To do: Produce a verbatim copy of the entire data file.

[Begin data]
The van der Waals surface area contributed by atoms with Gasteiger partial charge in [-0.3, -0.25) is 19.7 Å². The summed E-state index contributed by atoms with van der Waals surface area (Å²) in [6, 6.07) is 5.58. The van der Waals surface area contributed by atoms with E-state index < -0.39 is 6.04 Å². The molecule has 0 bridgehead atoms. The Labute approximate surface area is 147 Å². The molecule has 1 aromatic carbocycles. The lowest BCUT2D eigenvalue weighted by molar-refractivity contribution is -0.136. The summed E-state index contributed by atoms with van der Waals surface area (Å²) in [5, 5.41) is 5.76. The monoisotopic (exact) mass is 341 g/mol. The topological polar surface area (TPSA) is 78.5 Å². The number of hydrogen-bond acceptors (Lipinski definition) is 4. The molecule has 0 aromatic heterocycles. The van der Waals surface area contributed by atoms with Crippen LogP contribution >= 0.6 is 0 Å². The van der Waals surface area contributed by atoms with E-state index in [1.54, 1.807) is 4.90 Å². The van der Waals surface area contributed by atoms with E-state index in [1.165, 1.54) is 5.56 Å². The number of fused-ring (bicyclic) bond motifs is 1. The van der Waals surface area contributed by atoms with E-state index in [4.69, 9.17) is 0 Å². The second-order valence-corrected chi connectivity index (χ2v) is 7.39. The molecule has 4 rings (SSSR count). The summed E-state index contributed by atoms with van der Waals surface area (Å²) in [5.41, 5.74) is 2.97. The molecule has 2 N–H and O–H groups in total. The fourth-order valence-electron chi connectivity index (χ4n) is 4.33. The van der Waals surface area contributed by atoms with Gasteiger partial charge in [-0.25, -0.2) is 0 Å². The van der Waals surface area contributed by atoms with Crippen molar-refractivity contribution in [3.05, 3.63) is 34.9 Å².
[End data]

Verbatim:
The van der Waals surface area contributed by atoms with Gasteiger partial charge in [-0.3, -0.25) is 19.7 Å². The summed E-state index contributed by atoms with van der Waals surface area (Å²) in [6, 6.07) is 5.58. The van der Waals surface area contributed by atoms with E-state index < -0.39 is 6.04 Å². The molecule has 0 bridgehead atoms. The Labute approximate surface area is 147 Å². The molecule has 1 aromatic carbocycles. The lowest BCUT2D eigenvalue weighted by molar-refractivity contribution is -0.136. The summed E-state index contributed by atoms with van der Waals surface area (Å²) in [5, 5.41) is 5.76. The monoisotopic (exact) mass is 341 g/mol. The topological polar surface area (TPSA) is 78.5 Å². The number of hydrogen-bond acceptors (Lipinski definition) is 4. The molecule has 0 aromatic heterocycles. The van der Waals surface area contributed by atoms with Crippen LogP contribution >= 0.6 is 0 Å². The van der Waals surface area contributed by atoms with E-state index in [1.54, 1.807) is 4.90 Å². The van der Waals surface area contributed by atoms with E-state index in [1.165, 1.54) is 5.56 Å². The number of fused-ring (bicyclic) bond motifs is 1. The van der Waals surface area contributed by atoms with E-state index in [4.69, 9.17) is 0 Å². The second-order valence-corrected chi connectivity index (χ2v) is 7.39. The molecule has 4 rings (SSSR count). The summed E-state index contributed by atoms with van der Waals surface area (Å²) in [5.41, 5.74) is 2.97. The molecule has 2 N–H and O–H groups in total. The fourth-order valence-electron chi connectivity index (χ4n) is 4.33. The van der Waals surface area contributed by atoms with Gasteiger partial charge in [-0.25, -0.2) is 0 Å². The van der Waals surface area contributed by atoms with Crippen molar-refractivity contribution in [3.05, 3.63) is 34.9 Å².